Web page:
These chains are proposed as the first, primitive forms of life. In an RNA world, different forms of RNA compete with each other for free nucleotides and are subject to natural selection. The most efficient molecules of RNA, the ones able to efficiently catalyze their own reproduction, survived and evolved, forming modern RNA. Such an RNA enzyme, capable of self replication in about an hour, has been identified. It was produced by molecular competition (in vitro evolution) of candidate enzyme mixtures.
Competition between RNA may have favored the emergence of cooperation between different RNA chains, opening the way for the formation of the first proto-cell. Eventually, RNA chains randomly developed with catalytic properties that help amino acids bind together (a process called peptide-bonding). These amino acids could then assist with RNA synthesis, giving those RNA chains that could serve as ribozymes the selective advantage. The ability to catalyze one step in protein synthesis, aminoacylation of RNA, has been demonstrated in a short (five-nucleotide) segment of RNA.
Patrick Forterre has been working on a novel hypothesis: that viruses were instrumental in the transition from RNA to DNA and the evolution of Bacteria, Archaea, and Eukaryota. He believes the last common ancestor was RNA-based and evolved RNA viruses. Some of the viruses evolved into DNA viruses to protect their genes from attack. Through the process of viral infection into hosts the three domains of life evolved. Another interesting proposal is the idea that RNA synthesis might have been driven by temperature gradients, in the process of thermosynthesis. Recently, Atul Kumar has been the first to demonstrate that single nucleotides have the ability to catalyze organic reactions. This single-nucleotide catalysis has immense impact on many fields of science such as chemistry, biochemistry, and prebiotic studies, especially the RNA world and DNA world hypothesis for understanding the origin of life on Earth.
As mentioned above, a different version of the same hypothesis is "Pre-RNA world", where a different nucleic acid is proposed to pre-date RNA. A candidate nucleic acid is peptide nucleic acid (PNA) which uses simple peptide bonds to link nucleobases. PNA is more stable than RNA, but its ability to be generated under prebiological conditions has yet to be demonstrated experimentally.
Threose nucleic acid (TNA) has also been proposed as a starting point, as has glycol nucleic acid (GNA), and like PNA, also lack experimental evidence for their respective abiogenesis.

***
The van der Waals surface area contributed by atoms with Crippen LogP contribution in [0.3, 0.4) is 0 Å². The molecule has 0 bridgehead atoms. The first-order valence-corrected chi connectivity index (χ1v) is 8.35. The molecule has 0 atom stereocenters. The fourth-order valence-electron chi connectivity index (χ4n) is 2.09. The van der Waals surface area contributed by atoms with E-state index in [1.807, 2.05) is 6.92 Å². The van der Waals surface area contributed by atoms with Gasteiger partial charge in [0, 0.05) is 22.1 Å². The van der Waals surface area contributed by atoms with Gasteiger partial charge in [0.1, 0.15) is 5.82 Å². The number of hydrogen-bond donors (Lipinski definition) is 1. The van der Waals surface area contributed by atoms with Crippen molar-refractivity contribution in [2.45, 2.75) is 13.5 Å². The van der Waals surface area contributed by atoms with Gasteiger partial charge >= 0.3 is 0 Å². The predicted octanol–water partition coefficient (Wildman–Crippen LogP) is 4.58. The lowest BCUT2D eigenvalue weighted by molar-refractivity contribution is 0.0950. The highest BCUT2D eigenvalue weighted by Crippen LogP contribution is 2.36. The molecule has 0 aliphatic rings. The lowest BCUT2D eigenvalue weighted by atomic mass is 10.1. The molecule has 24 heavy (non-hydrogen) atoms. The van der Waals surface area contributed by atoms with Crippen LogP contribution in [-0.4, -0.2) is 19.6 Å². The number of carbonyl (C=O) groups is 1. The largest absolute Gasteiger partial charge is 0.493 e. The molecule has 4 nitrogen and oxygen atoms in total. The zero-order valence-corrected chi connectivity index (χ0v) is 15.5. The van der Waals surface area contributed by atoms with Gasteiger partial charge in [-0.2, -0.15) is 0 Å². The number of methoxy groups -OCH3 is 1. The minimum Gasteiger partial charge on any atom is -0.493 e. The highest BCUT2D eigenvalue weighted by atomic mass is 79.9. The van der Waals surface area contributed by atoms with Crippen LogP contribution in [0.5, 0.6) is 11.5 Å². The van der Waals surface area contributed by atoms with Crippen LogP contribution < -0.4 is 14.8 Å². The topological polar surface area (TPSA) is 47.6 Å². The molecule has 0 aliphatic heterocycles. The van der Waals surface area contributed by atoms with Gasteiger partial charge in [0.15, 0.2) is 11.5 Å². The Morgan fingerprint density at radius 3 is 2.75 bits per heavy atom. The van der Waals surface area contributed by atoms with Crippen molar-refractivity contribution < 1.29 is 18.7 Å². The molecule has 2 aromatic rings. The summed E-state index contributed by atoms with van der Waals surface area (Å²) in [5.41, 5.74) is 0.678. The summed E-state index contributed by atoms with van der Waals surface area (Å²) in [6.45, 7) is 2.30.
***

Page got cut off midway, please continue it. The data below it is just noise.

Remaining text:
An alternative—or complementary— theory of RNA origin is proposed in the PAH world hypothesis, whereby polycyclic aromatic hydrocarbons (PAHs) mediates the synthesis of RNA molecules. PAHs are the most common and abundant of the known polyatomic molecules in the visible Universe, and are a likely constituent of the primordial sea. PAHs, along with fullerenes (also implicated in the origin of life), have been recently detected in nebulae.
The iron-sulfur world theory proposes that simple metabolic processes developed before genetic materials did, and these energy-producing cycles catalyzed the production of genes.
Yet another alternative theory to the RNA world hypothesis is the panspermia hypothesis. It discusses the possibility that the earliest life on this planet was carried here from somewhere else in the galaxy, possibly on meteorites similar to the Murchison meteorite. This does not invalidate the concept of an RNA world, but posits that this world was not Earth but rather another, probably older, planet.
Implications of the RNA world
The RNA world hypothesis, if true, has important implications for the definition of life. For the majority of the time following the elucidation of the structure of DNA by Watson and Crick, life was considered as being largely defined in terms of DNA and proteins: DNA and proteins seemed to be the dominant macromolecules in the living cell, with RNA serving only to aid in creating proteins from the DNA blueprint.
The RNA world hypothesis places RNA at center-stage when life originated. This has been accompanied by many studies in the last ten years demonstrating important aspects of RNA function that were not previously known, and support the idea of a critical role for RNA in the functionality of life. In 2001, the RNA world hypothesis was given a boost with the deciphering of the 3-dimensional structure of the ribosome, which revealed the key catalytic sites of ribosomes to be composed of RNA and for the proteins to hold no major structural role, and to be of peripheral functional importance. Specifically, the formation of the peptide bond, the reaction that binds amino acids together into proteins, is now known to be catalyzed by an adenine residue in the rRNA: the ribosome is a ribozyme. This finding suggests that RNA molecules were most likely capable of generating the first proteins. Other interesting discoveries demonstrating a role for RNA beyond a simple message or transfer molecule include the importance of small nuclear ribonucleoproteins (snRNPs) in the processing of pre-mRNA and RNA editing and reverse transcription from RNA in Eukaryotes in the maintenance of telomeres in the telomerase reaction.
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- "Exploring the new RNA world" (2004) by Thomas R. Cech, on the Nobel prize website
- "The Formation of the RNA World" by James P. Ferris
- "Exploring Life's Origins: a Virtual Exhibit"
- http://www.hhmi.org/bulletin/pdf/june2002/RNA.pdf HHMI bulletin
Origin of life